Danny Lyon: The Destruction of Lower Manhattan
Already a respected photographer at age 25, Danny Lyon returned to his hometown of New York in 1966 and settled in Lower Manhattan. After observing that half the buildings on his street were boarded up, he learned that a 60-acre area was slated for urban renewal—a wholesale leveling of several neighborhoods, including one of the city's oldest. He realized that his next project must be this momentous transition and envisioned images that would be both document and eulogy. "I came to see the buildings as fossils of a time past," wrote Lyon. "For a hundred years they have stood in the darkness and the day. . . . Now, in the end, they are visited by demolition men . . . pulling apart brick by brick and beam by beam the work of other American workers who once stood on the same walls and held the same bricks, then new, so long ago."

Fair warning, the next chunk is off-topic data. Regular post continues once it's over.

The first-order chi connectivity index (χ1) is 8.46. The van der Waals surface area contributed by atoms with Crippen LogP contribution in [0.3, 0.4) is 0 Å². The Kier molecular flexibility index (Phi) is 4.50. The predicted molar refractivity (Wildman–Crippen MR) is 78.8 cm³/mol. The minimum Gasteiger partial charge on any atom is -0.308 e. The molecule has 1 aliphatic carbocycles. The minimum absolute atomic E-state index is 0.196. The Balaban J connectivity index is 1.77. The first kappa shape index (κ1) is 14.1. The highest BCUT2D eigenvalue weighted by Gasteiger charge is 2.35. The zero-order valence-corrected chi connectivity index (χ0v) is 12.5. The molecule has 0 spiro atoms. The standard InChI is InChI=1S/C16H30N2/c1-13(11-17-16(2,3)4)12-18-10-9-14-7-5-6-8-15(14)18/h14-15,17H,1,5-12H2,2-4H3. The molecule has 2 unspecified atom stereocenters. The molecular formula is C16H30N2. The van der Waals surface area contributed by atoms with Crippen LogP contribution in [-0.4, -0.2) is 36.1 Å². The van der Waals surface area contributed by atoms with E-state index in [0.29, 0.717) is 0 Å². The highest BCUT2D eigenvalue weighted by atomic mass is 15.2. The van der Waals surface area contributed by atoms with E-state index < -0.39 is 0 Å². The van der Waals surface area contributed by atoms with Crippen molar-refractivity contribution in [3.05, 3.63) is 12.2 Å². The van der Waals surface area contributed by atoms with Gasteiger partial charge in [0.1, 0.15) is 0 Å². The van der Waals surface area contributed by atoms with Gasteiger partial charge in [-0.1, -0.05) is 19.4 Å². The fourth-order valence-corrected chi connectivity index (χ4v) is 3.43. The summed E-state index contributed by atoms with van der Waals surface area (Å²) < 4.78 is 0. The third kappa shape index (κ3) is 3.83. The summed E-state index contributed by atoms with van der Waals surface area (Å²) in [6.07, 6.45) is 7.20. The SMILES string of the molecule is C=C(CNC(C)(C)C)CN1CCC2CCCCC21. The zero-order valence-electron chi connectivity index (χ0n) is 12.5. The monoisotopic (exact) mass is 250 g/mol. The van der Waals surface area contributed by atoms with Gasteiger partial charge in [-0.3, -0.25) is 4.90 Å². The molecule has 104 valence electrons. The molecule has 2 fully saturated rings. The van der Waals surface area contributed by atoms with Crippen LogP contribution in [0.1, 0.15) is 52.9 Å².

This exhibition of 52 photographs from the museum's collection, all recent gifts from George Stephanopoulos, coincides with FRONT, a regional contemporary triennial exhibition with the inaugural theme "An American City: Eleven Cultural Exercises." Lyon's documentary series became the model for visual work addressing the aging infrastructure of American cities, now sometimes called ruin porn, and the perils of the 1960s policy of urban renewal through demolition.